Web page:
Prepare for Fourth Industrial Revolution Tech

The Fourth Industrial Revolution has arrived with the emergence of new technologies. Is your company ready to join in?

John Edwards, Technology Journalist & Author

February 12, 2019

5 Min Read
Image: Sergey Nivens -

The Fourth Industrial Revolution (4IR) is building momentum and creating opportunities and challenges for businesses of virtually all types and sizes, particularly those engaged in leading a successful digital transition. Emerging 4IR technologies, such as autonomous vehicles, VR/AR, AI, robotics, blockchain and IoT, are poised to simultaneously raise the stakes and create new opportunities across an array of business sectors.

The 4IR represents a crash of two worlds, according to Mohamed Kande, an advisory leader at professional services firm PwC. "It’s the collision of time and technology, the wall of physical assets colliding with a digital wall," he explained.


The challenge now facing industries worldwide, Kande observed, is handling the emerging business models and evolving customer expectations created by new 4IR capabilities. "With this in mind, a key issue for executives will not only be to understand how these technologies can benefit their businesses, but how to react to drastic market changes and divergence caused by the unforeseen technological innovation," he said.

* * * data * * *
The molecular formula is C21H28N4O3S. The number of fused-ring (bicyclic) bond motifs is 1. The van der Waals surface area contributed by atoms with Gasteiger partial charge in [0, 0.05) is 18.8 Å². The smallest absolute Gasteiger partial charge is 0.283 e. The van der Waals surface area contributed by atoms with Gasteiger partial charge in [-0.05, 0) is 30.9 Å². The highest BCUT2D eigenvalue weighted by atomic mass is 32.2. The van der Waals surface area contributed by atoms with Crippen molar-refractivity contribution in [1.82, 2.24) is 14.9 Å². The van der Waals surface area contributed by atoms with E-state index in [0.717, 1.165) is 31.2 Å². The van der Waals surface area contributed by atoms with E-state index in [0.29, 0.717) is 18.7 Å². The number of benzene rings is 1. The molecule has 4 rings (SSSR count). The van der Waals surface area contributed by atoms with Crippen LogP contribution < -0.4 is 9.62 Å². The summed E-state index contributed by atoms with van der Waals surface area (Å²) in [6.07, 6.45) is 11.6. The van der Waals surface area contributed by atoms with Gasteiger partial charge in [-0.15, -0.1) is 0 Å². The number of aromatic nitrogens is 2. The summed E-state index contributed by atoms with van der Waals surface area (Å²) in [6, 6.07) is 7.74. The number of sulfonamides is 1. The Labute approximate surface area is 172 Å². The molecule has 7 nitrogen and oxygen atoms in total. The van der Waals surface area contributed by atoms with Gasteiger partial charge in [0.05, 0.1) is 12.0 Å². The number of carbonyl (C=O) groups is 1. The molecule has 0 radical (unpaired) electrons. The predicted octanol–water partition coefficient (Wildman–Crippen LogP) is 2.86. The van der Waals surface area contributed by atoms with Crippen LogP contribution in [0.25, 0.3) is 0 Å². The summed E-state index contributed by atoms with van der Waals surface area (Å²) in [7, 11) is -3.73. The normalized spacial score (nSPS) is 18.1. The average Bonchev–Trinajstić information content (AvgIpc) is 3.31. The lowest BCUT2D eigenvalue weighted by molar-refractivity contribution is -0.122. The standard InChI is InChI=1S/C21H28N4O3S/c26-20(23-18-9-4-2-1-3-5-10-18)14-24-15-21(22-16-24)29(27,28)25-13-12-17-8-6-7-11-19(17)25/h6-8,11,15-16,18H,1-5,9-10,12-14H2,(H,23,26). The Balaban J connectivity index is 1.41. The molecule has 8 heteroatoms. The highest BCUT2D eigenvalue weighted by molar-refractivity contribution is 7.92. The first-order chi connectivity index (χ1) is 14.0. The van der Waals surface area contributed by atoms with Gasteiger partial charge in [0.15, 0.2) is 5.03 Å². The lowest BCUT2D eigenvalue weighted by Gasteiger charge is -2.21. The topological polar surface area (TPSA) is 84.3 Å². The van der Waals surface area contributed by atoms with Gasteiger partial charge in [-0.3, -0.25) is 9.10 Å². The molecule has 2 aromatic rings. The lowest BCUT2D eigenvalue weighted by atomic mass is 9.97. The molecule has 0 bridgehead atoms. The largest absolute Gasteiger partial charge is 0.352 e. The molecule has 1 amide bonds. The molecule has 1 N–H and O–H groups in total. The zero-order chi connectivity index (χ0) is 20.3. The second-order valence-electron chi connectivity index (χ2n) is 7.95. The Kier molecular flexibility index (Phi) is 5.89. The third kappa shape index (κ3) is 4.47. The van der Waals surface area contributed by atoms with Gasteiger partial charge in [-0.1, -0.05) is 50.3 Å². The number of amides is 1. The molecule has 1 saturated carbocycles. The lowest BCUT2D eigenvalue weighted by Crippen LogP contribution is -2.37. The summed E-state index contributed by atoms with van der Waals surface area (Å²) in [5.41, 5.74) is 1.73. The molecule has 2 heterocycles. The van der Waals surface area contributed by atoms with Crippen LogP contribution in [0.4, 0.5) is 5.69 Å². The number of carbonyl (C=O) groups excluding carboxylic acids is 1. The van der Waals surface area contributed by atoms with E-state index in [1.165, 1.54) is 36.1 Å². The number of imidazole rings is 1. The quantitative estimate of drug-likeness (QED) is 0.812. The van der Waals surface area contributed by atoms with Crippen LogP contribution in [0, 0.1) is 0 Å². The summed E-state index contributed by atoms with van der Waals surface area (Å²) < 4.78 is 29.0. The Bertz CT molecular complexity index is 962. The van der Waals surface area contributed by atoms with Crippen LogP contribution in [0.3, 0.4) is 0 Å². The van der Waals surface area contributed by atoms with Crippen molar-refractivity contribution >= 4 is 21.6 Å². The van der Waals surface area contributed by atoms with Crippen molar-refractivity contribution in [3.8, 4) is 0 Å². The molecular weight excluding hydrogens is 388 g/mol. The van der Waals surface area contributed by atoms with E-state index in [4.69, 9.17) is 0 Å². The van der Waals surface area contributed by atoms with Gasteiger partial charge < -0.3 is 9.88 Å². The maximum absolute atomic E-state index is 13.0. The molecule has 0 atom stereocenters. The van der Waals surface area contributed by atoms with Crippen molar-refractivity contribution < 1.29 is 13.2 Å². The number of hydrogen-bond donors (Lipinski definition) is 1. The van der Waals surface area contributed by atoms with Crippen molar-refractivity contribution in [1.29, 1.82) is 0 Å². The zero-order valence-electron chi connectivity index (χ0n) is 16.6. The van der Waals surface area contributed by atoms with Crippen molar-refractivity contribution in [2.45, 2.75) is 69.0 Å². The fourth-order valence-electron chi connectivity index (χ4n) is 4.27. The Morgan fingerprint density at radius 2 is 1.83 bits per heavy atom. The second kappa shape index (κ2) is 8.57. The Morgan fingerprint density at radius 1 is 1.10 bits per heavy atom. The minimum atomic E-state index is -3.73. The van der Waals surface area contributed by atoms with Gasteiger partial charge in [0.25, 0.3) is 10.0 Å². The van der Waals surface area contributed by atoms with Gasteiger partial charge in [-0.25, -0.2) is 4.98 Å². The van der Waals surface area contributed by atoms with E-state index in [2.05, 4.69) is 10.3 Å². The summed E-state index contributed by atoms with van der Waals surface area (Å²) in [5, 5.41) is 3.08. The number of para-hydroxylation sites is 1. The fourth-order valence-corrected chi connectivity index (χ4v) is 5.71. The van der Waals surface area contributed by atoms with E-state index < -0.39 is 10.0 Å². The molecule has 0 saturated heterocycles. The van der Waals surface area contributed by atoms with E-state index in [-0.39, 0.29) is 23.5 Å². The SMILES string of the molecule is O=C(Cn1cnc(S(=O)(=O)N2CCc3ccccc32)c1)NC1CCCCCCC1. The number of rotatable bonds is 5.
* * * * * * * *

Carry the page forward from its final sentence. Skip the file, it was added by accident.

The task ahead

IT leaders are currently facing two high-level tasks: the need for business model innovation and identifying the next generation of challenges. "Simply put, typical product innovation will no longer be enough," Kande warned, noting that leaders will need to balance product innovation against business model innovation. "This puts a premium on identifying new ways to serve the market."

IT leaders can prepare themselves for 4IR technologies by embracing them in combination to solve various business issues. "If the technologies aren’t employed to solve a business problem, they aren’t generally going to help the organization keep pace with the rate of change," commented Scott Buchholz, national emerging technologies research director for business consulting firm Deloitte.


Getting started

Connectivity and collaboration are the keys to preparing a business for new technologies, said Gregory Hayes, director of North America applications and consulting at EOS, an industrial additive manufacturing systems developer. "When considering implementing new technologies like AR, VR or Blockchain, no one company is going to be able to do it alone successfully," he observed. "IT leaders can prepare by identifying and partnering with organizations that have pieces of the IT solution that they need to implement."

The advanced technologies discussed here will be key themes of the new Emerging Tech track at Interop 2019, running May 20-23 in Las Vegas.

A common way to evaluate promising 4IR technologies is with pilots or proofs of concept projects. "Not every technology needs to be in production tomorrow," Buchholz advised. "This also gives staff a chance to adjust and learn the new technologies as they go."


Yet despite best efforts, many 4IR projects fail to make it past the proof of concept pilot stage. "This is not because the project won't deliver value," observed Stephan Biller, chief innovation officer and vice president, IBM Watson IoT. "The problem is that leaders fail to plan in advance how to measure value and how to build the business cases to move the projects into production."